Well, while all of these things are totally true, there are of course downsides to TEFL, and it would amiss of us not to mention them. After all, this is a career change and it might even involve packing up your life and moving to a new country, so you need to be sure of your dedication before you start packing your bags.
So here are the five worst things about teaching English as a Foreign Language.
Living abroad might sound like the absolute dream to you, but truth be told it can get lonely at times. Always being the foreigner in a place, with all the attention that entails, can be exhausting. Not being able to speak the language and communicate for even basic everyday things is frustrating. And there is no doubt that you will miss your friends and family back home.
Read more: Culture Shock
The red tape
Every country you want to teach in will have certain boxes you will need to tick in order to qualify for a working visa. Finding out what those requirements are is one thing, proving you satisfy them can be another thing entirely. Dealing with visas and governments costs money and can be quite daunting. Usually, your employer should help you with all the legal stuff, but it has been known to result in a few sleepless nights.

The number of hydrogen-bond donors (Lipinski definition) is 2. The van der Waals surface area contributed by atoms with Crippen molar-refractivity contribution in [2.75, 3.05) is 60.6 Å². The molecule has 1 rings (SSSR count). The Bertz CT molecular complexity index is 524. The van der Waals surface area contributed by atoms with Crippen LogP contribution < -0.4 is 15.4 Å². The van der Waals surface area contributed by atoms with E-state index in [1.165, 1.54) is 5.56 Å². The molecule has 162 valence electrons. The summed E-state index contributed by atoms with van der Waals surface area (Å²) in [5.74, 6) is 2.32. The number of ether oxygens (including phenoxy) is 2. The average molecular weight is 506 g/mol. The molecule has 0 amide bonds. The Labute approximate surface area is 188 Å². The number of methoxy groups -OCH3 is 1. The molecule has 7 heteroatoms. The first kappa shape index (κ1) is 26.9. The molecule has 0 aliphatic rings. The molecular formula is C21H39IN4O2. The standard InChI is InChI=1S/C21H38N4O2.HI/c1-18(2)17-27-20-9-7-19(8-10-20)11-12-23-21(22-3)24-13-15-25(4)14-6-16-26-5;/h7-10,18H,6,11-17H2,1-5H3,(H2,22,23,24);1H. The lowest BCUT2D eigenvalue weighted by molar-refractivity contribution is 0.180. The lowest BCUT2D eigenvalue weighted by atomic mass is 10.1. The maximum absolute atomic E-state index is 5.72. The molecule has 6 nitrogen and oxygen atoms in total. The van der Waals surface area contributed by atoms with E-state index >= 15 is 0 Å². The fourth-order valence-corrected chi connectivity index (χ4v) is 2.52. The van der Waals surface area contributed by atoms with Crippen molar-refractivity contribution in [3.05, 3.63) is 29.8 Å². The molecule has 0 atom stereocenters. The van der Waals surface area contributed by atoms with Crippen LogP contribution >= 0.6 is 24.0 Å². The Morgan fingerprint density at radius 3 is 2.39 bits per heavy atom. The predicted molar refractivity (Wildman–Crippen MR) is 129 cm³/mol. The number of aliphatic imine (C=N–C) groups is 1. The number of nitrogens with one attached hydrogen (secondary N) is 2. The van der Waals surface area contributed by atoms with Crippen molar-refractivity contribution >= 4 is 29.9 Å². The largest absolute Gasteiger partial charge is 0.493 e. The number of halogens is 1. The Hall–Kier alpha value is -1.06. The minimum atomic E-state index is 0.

Oh if only we lived in a perfect world where we are all equal! Discrimination in the TEFL world is alive and kicking on a number of different levels. Certain Asian countries are known to prefer white TEFL teachers. Many employers prefer native English-speaking teachers. (South Africans, regardless of race, can have a hard time proving they speak English as a first language.) Some countries won’t grant you a working visa if you’re over a certain age. Then, outside the classroom, foreigners, similar to tourists, are often taken advantage of when it comes to prices and rental or business agreements. Sad, but true.